And, although I am not personally familiar with the ins and outs of WorldatWork’s certification process, people I trust — like TLNT contributor Ann Bares — speak pretty highly of it, the rigor it takes to go through the process, and, the ultimate certification. 

      I’ve always found WorldatWork to be open, transparent, and easy-to-work with — unlike other, similar associations in the HR/talent management space. That Ann is touting her association’s efforts over others in the space is not surprising, but like all of these things, smart people should check it out for themselves.

      1. John: Thanks for your comments.  I’m sure her organization is professional.  My issue is with self promotion in this type of forum.  If she was posting on her personal blog, that would be fine.  I don’t think it’s appropriate here.

        1. Very true Carol , i fully agree with you and John , i deal with my reportees in which we have an employee who boasts about certifications and mentions it in his signatures too , but on the ground his knowledge is just so so , without experience , nothing comes easy . The normal belief is that certified individual is a “the ” Master. I disagree.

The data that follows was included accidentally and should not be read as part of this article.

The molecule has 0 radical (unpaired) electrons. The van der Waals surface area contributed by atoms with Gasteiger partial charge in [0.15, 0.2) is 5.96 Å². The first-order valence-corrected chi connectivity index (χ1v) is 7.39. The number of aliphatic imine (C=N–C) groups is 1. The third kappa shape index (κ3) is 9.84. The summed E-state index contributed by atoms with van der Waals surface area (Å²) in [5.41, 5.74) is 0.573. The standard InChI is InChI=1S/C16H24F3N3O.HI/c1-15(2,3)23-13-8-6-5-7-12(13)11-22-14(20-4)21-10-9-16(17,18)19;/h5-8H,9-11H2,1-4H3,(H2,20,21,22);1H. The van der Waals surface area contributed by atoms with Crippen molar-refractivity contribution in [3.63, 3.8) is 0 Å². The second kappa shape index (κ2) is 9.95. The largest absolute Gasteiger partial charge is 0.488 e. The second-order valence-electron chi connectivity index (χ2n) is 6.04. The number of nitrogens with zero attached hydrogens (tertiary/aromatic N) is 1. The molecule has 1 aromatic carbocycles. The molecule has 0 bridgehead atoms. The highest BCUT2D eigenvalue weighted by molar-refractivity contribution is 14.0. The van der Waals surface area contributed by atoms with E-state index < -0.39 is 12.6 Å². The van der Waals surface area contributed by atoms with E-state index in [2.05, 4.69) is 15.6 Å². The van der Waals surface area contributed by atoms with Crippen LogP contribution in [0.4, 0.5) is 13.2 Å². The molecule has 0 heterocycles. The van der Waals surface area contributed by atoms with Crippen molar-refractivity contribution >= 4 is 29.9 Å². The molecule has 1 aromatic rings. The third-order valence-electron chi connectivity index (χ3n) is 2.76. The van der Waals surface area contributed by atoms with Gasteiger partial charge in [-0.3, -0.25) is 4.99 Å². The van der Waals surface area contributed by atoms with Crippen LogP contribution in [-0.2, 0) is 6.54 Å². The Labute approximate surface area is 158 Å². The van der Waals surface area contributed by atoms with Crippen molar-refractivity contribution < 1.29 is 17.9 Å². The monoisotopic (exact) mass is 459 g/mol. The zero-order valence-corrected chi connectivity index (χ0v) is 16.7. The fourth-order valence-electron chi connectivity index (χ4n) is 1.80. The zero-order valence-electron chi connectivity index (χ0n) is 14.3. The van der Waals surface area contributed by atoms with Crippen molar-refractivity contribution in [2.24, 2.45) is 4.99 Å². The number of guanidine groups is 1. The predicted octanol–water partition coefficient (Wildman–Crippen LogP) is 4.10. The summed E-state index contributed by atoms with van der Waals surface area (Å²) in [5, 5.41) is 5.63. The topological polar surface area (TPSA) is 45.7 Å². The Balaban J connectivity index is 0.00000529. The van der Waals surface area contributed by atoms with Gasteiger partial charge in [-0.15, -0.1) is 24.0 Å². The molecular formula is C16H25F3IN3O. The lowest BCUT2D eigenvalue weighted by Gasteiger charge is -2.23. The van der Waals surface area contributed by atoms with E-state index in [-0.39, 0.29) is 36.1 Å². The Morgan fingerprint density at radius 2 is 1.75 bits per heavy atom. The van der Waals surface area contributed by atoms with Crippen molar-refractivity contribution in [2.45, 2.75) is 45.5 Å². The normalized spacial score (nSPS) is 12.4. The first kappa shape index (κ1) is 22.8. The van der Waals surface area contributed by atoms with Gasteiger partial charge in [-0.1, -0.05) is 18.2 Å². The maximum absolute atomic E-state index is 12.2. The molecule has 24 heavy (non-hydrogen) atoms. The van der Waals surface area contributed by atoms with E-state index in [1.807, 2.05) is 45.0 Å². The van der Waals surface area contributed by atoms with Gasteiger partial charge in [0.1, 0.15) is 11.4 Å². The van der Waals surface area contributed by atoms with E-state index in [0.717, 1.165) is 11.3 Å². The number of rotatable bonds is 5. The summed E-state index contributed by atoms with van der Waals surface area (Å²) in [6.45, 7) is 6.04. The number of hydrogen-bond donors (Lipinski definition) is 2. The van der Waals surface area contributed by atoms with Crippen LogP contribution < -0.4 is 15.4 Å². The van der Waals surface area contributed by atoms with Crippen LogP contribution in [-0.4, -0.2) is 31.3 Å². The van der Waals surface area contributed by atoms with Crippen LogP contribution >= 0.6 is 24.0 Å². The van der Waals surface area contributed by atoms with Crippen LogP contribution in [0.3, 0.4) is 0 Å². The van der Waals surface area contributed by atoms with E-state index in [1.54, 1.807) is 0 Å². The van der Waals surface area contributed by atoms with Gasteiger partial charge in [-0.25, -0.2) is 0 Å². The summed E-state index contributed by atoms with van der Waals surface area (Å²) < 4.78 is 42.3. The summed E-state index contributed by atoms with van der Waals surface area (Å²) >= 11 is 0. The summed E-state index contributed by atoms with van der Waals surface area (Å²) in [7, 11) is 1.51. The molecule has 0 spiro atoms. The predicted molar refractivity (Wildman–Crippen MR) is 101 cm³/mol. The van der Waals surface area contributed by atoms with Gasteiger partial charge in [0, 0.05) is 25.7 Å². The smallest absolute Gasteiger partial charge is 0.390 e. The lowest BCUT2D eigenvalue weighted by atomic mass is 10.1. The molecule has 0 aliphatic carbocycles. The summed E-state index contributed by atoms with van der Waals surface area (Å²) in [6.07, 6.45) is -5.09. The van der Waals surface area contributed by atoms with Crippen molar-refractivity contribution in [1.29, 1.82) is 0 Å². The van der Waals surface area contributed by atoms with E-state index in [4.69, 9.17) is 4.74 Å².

2. John, your point is well made (as is Carol’s). Many good companies and even public universities have been drawn into (i.e., adopted, seized) the practice of offering certificates/certifications. That’s what companies do . . . they sell things that people will buy and, at the unregulate consumer level especially, without much if any regard for whether the products are effective, will perform as promoted, or will perform as people hope or expect. Companies continually search for new product opportunities, with no more criteria than if others are selling this kind of product we can too.